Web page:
Both of these texts grounded me in developing a show that never arrives at a complete finish. By 'finish', I mean that is never overly planned that the sense of liveness is removed from the performance. I am interested in the bits of the show that provide opportunities for failure. It's in this failure that the show breaths life and true liveness. And, when examining the role that queer performance makers have in this world, I am interested in examining this failure towards possibilities within my queer lived experience, exploring where I, the ensemble, and the show go when we remove the veil of planned cues and set choreography/blocking, and use the space of live performance to offer a laboratory to explore difference, failure and anti-fragility for the real world outside of the performance.
And so, I sit here, attempting to make decisions about my upcoming show that requires me to be courageous in not knowing what will happen, but also requires a certain level of planning when it comes to casting an ensemble, describing my ideas to the artistic programmer and providing material upfront for any marketing and promotion that is needed; it is a constant internal tug-of-war and often the mainstream can't see any other path then the planned path.
I offer up the question to any performance makers and programmers out there -- what is liveness if we don't allow for failure or unknowing?
It’s difficult to talk about any sub-genre of social art practice without referring to Joseph Beuys. Beuys was a German mid-century artist who was seen as radical in the contemporary art scene of the time because of his belief that “everybody is an artist.”
For Beuys, the spaces we live in are art; the work we do is art; the conversations we have are art; everything is art and everyone is an artist. In total, we as a whole build part of the "social sculpture".
Beuys created the term "social sculpture" to describe the way art can transform society. Art isn’t merely for institutionalized curated work, but rather, it is everywhere and everyone is making it. We are all constantly shaping society and the environment with our words, actions, thoughts and objects we create. He believed that society as a whole was one great big masterpiece that each person could contribute to individually.
In 1973, Beuys wrote:
"Only on condition of a radical widening of definitions will it be possible for art and activities related to art [to] provide evidence that art is now the only evolutionary-revolutionary power. Only art is capable of dismantling the repressive effects of a senile social system that continues to totter along the deathline: to dismantle in order to build ‘A SOCIAL ORGANISM AS A WORK OF ART’… EVERY HUMAN BEING IS AN ARTIST who – from his state of freedom – the position of freedom that he experiences at first-hand – learns to determine the other positions of the TOTAL ART WORK OF THE FUTURE SOCIAL ORDER."
I’ve been thinking a lot about how artists not only reflect society but also offer up solutions to the problems they refelct. Beuys went as far as taking this belief that everyone is contributing to the social sculpture we live in and forming the “Organization for direct democracy through plebiscite”. Mixing his work as an artist and politician he co-founded this organization out of Düsseldorf in 1971. Today, Johannes Stuttgen continues to spread this idea through the project “Omnibus”.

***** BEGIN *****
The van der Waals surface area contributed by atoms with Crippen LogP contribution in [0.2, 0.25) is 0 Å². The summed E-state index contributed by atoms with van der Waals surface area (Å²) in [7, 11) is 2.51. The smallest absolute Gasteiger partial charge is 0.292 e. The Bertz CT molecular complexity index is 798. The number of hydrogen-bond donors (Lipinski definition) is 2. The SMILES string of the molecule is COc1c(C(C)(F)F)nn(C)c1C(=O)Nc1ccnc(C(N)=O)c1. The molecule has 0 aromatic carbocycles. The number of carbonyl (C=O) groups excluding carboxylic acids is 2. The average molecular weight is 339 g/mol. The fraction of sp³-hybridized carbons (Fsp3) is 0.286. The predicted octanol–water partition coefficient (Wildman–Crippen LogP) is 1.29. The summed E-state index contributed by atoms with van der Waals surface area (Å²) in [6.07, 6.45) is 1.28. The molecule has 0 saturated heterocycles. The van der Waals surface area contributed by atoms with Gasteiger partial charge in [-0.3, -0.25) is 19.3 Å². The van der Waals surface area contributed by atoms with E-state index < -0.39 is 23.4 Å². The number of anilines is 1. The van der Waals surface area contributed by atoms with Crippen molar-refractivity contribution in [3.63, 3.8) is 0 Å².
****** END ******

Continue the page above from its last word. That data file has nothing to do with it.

Read more about Johannes Stuttgen’s Omnibus project here: http://www.omnibus.org/fileadmin/omnibus.org/PDF/Sonstiges/4_Seiter_2008_engl_web.pdf
Beuys once said that “every sphere of human activity, even peeling a potato can be a work of art as long as it is a conscious act.” Every action you make should be in an attempt to better society and contribute to the work of art we call society.
What’s great about Beuys' perspective on art is that it humbles people into seeing that they are an important part of a larger whole, but, each individual has the creativity to contribute what they can to this larger whole.
It’s important to note that initial creativity in humans can be traced back to the Homo erectus phase of humanity, which occurred 1.8 to 0.3 million years ago. Signs of evolutionary cognitive and social abilities began to form such as the building of sophisticated, task specific stone hand axes, seasonal homes, long-distance hunting strategies and the migration out of Africa.
See more on the evolutionary history of humanity’s creativity here: http://computationalcreativity.net/iccc2012/wp-content/uploads/2012/05/203-Gabora.pdf
Beuys died in 1986 famous for his work as a German Fluxus, happenings, performance artist, sculptor, installation artist, graphic aritst, art theorist and pedagogue of art. And although he is not alive today to carry on his beliefs of social sculpture, he is highly regarded as one of the most influential artists of the second half of the 20th century. His work is synonymous with early social art practice and civic engagement. “Everyone is an artist” — a radical thought in the 1950s, and yet, still a radical view point today because it demysetifies our glorification of the art gallery or the theatre. It democratizes art for everyone and sees the useful/meaningful as something creative and for everyone.